Saturday Night Fever Director's Cut 40th Anniversary

Featured In Issue 234, December 2018

WSR Score5
Basic Information on new release titles is posted as soon as titles are announced. Once reviewed, additional data is added to the database.
Paramount Home Entertainment
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Strong language, sexuality/nudity, and some drug content.
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Single Side, Dual Layer (BD-50)
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(THX® Digitally Mastered):
John Badham
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Dolby TrueHD 5.1
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(French Language):
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Saturday Night Fever is a classic that captured the angst and brio of the time and had an indelible impact on popular culture. The story is about a Brooklyn teenager (Travolta) with no prospects who lives for Saturday night as he dances through the night and hangs with his friends. This is Director John Badham's definitive representation of his original vision. (Gary Reber)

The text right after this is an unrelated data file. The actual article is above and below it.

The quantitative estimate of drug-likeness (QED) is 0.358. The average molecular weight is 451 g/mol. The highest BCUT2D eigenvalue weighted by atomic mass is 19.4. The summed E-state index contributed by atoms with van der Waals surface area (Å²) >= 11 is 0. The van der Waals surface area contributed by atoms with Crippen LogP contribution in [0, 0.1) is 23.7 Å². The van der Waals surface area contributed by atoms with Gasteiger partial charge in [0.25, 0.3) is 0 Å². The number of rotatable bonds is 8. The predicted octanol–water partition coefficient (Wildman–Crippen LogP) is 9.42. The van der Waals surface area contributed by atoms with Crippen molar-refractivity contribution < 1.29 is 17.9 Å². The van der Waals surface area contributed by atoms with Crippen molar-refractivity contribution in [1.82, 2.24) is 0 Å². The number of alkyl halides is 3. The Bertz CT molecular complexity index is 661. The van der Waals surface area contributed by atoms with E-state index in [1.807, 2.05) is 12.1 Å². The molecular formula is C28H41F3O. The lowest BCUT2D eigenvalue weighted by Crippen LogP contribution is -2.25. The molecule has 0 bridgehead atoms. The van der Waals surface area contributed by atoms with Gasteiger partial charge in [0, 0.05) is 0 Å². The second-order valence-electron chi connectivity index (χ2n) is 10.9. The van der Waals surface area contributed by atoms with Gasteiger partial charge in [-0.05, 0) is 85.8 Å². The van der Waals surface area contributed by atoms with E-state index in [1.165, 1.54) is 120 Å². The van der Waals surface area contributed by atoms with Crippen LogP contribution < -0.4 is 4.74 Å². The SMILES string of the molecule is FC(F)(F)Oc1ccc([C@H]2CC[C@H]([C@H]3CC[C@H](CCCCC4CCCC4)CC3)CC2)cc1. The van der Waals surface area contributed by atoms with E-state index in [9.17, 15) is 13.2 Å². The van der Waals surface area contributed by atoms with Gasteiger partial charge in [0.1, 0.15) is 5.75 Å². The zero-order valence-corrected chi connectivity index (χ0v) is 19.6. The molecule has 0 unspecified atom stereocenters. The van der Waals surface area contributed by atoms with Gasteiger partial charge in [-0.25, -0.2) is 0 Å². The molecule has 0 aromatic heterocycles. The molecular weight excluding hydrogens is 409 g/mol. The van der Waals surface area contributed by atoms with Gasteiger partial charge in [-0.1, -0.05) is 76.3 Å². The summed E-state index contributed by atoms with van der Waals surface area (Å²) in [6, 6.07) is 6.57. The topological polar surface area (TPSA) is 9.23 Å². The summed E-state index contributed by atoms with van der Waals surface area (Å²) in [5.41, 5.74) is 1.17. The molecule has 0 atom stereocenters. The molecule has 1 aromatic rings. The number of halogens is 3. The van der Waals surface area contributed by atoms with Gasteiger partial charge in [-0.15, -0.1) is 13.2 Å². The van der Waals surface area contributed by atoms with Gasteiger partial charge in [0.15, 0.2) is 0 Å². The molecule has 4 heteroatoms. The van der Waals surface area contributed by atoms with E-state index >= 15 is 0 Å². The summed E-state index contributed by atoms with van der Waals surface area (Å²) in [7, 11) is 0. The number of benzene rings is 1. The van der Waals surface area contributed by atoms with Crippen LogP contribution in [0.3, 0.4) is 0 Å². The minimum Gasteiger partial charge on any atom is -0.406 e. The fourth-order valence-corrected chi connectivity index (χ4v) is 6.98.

The 1.85:1 1080p AVC picture is dated. A film production, grain is evident throughout. The color palette is pleasingly natural with warm saturated hues throughout. Reds and blues are rich and vibrant. Fleshtones also appear natural. Contrast is generally decent with at times solid blacks and shadow delineation. Resolution, however, is poor with a soft compressing appearance, which unfortunately really dates the visual experience. Still, the film is 40 years old and there is a 4K Ultra HD restoration in the works, which hopefully will greatly improve matters. (Gary Reber)

The Dolby TrueHD 5.1-channel soundtrack is compressed generally and mostly dialogue focused except for the terrific music and is the life of the movie. Atmospherics are frontal focused throughout. Occasional sound effects, such as passing trains and the car Tony's friends drive around in, are aggressively directionalized in the surrounds, but the effect is not terribly refined. Dialogue is intelligible throughout with decent spatial integration. The Bee Gees disco music is uptempo and driving with an upbeat feel that energizes the story. Fidelity is decent and the bass is tight and punctuating. The music occupies a wide and deep soundstage that extends aggressively to the surrounds. This is a really entertaining revisit to the 1970s. (Gary Reber)